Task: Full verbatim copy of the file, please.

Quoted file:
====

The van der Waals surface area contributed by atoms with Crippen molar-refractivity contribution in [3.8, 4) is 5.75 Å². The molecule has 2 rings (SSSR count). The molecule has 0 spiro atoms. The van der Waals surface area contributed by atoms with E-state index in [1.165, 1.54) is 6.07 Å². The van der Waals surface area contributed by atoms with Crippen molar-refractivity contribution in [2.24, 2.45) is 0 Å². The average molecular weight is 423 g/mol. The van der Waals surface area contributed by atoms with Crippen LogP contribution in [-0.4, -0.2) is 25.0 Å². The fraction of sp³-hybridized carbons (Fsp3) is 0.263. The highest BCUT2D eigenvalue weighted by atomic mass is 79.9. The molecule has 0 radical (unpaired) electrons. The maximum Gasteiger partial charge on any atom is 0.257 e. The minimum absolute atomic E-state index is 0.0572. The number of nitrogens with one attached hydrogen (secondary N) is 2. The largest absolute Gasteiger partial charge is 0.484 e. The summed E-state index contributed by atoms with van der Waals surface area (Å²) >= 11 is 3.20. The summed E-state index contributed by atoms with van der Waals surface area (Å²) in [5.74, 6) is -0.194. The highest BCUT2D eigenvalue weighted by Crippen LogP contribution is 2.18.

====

The van der Waals surface area contributed by atoms with Crippen molar-refractivity contribution in [3.8, 4) is 5.75 Å². The molecule has 2 rings (SSSR count). The molecule has 0 spiro atoms. The van der Waals surface area contributed by atoms with E-state index in [1.165, 1.54) is 6.07 Å². The van der Waals surface area contributed by atoms with Crippen molar-refractivity contribution in [2.24, 2.45) is 0 Å². The average molecular weight is 423 g/mol. The van der Waals surface area contributed by atoms with Crippen LogP contribution in [-0.4, -0.2) is 25.0 Å². The fraction of sp³-hybridized carbons (Fsp3) is 0.263. The highest BCUT2D eigenvalue weighted by atomic mass is 79.9. The molecule has 0 radical (unpaired) electrons. The maximum Gasteiger partial charge on any atom is 0.257 e. The minimum absolute atomic E-state index is 0.0572. The number of nitrogens with one attached hydrogen (secondary N) is 2. The largest absolute Gasteiger partial charge is 0.484 e. The summed E-state index contributed by atoms with van der Waals surface area (Å²) >= 11 is 3.20. The summed E-state index contributed by atoms with van der Waals surface area (Å²) in [5.74, 6) is -0.194. The highest BCUT2D eigenvalue weighted by Crippen LogP contribution is 2.18.